As time goes on, many species, including humans, have all had the same tendency; getting bigger. In the 18th and 19th centuries the average height of a human was about 5' 5", while today the average is about 6' 1". Based on fossils, it has also been discovered that many other animals are getting bigger as time goes on, with an exception to all types of bugs. So while we are all getting bigger, why aren't bugs? Well, there are a couple of theories on that.

An insect physiologist at Arizona State University named Jon Harrison has one hypothesis; that their exoskeletons may not be strong enough to allow them to get much bigger at all. This was just one theory he was taught, but there is very little evidence to actually back this up. There has only been one study done on this theory, and in that study they found that even in the largest of insects, even their exoskeletons weren't thicker, so this is most likely not the case.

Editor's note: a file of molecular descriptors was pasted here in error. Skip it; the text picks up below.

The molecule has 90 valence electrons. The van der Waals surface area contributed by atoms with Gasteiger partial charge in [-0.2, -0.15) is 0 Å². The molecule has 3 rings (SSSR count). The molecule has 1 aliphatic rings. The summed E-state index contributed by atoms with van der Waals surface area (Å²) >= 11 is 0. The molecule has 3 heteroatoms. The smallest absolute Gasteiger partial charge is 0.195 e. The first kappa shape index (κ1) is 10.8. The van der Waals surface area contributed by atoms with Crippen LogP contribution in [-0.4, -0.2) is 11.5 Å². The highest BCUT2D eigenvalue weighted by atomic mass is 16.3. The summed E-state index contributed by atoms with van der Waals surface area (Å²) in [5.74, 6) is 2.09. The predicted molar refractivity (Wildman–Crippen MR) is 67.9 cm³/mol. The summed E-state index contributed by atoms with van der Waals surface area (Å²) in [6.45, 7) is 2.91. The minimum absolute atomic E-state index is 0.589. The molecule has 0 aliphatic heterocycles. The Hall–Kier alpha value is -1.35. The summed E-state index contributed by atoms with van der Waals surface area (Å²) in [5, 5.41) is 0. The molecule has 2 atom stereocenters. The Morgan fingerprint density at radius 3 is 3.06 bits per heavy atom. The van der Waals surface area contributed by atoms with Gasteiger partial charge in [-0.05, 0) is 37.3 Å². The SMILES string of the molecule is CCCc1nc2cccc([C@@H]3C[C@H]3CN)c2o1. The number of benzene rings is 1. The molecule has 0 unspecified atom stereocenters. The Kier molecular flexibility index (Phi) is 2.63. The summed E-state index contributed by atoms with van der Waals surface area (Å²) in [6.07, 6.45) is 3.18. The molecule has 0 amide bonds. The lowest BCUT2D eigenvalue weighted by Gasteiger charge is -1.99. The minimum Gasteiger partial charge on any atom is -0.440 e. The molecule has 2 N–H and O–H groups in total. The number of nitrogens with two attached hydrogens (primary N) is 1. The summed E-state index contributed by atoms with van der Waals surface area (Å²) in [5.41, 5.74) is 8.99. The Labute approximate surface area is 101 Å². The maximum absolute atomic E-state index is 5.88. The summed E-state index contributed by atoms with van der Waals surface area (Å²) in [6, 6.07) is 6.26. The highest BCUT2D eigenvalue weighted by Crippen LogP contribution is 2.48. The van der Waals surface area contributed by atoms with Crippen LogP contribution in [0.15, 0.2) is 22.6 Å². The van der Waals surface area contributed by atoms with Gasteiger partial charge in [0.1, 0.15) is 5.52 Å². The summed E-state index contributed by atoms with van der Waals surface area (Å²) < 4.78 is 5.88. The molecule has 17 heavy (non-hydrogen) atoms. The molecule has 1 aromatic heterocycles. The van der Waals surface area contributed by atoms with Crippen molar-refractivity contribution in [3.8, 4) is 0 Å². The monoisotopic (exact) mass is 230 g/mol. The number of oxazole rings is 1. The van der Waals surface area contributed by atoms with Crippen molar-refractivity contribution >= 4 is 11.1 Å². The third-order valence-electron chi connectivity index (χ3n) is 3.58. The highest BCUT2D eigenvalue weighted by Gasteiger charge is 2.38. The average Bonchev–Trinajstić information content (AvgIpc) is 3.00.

One leading theory is because they are just too delicious to other creatures! As insects get older and become larger from the time they are born, they have to molt. Meaning, they have to remove their current exoskeleton in order to grow a new one that will be big enough for their new size. During this process of molting, the poor insects have no protection. If an ant was the size of a dog and molted, thus having zero protection, it would likely find itself as the main course for another creatures meal that night. However, being as small as ants are, during the molting stage most animals wouldn't bother with eating them, as they are going to get very little nutrition from something that small.